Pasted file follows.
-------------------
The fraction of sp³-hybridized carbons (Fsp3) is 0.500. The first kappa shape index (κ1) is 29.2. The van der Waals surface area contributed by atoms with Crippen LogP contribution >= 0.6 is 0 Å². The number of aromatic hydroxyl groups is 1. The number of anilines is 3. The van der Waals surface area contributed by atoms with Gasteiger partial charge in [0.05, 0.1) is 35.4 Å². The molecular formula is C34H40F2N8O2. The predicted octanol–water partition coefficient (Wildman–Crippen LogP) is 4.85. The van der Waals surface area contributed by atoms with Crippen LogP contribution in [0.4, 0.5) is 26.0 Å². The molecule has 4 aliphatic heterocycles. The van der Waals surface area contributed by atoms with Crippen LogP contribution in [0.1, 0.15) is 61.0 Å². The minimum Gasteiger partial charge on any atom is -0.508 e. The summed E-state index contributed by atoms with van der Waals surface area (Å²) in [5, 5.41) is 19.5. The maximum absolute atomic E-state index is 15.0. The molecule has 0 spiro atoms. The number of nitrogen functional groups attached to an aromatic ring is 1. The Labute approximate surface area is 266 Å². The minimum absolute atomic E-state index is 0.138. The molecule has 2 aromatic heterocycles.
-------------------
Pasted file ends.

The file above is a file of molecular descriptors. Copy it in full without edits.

The fraction of sp³-hybridized carbons (Fsp3) is 0.500. The first kappa shape index (κ1) is 29.2. The van der Waals surface area contributed by atoms with Crippen LogP contribution >= 0.6 is 0 Å². The number of aromatic hydroxyl groups is 1. The number of anilines is 3. The van der Waals surface area contributed by atoms with Gasteiger partial charge in [0.05, 0.1) is 35.4 Å². The molecular formula is C34H40F2N8O2. The predicted octanol–water partition coefficient (Wildman–Crippen LogP) is 4.85. The van der Waals surface area contributed by atoms with Crippen LogP contribution in [0.4, 0.5) is 26.0 Å². The molecule has 4 aliphatic heterocycles. The van der Waals surface area contributed by atoms with Crippen LogP contribution in [0.1, 0.15) is 61.0 Å². The minimum Gasteiger partial charge on any atom is -0.508 e. The summed E-state index contributed by atoms with van der Waals surface area (Å²) in [5, 5.41) is 19.5. The maximum absolute atomic E-state index is 15.0. The molecule has 0 spiro atoms. The number of nitrogen functional groups attached to an aromatic ring is 1. The Labute approximate surface area is 266 Å². The minimum absolute atomic E-state index is 0.138. The molecule has 2 aromatic heterocycles.